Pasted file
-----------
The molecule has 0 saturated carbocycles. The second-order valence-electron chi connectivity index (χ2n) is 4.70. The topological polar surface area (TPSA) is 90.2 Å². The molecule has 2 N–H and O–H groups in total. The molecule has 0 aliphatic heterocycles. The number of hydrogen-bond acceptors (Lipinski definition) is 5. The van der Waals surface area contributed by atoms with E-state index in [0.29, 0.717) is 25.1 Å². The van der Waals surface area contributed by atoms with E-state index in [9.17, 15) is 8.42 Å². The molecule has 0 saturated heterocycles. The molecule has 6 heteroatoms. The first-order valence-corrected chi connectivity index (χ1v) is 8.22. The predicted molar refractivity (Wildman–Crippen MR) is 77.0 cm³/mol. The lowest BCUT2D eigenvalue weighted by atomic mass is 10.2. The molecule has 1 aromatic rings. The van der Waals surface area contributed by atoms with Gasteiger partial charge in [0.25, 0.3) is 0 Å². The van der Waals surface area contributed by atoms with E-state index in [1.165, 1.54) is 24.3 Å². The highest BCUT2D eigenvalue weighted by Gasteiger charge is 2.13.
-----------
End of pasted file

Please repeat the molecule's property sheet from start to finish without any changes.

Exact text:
The molecule has 0 saturated carbocycles. The second-order valence-electron chi connectivity index (χ2n) is 4.70. The topological polar surface area (TPSA) is 90.2 Å². The molecule has 2 N–H and O–H groups in total. The molecule has 0 aliphatic heterocycles. The number of hydrogen-bond acceptors (Lipinski definition) is 5. The van der Waals surface area contributed by atoms with E-state index in [0.29, 0.717) is 25.1 Å². The van der Waals surface area contributed by atoms with E-state index in [9.17, 15) is 8.42 Å². The molecule has 0 saturated heterocycles. The molecule has 6 heteroatoms. The first-order valence-corrected chi connectivity index (χ1v) is 8.22. The predicted molar refractivity (Wildman–Crippen MR) is 77.0 cm³/mol. The lowest BCUT2D eigenvalue weighted by atomic mass is 10.2. The molecule has 1 aromatic rings. The van der Waals surface area contributed by atoms with Gasteiger partial charge in [0.25, 0.3) is 0 Å². The van der Waals surface area contributed by atoms with E-state index in [1.165, 1.54) is 24.3 Å². The highest BCUT2D eigenvalue weighted by Gasteiger charge is 2.13.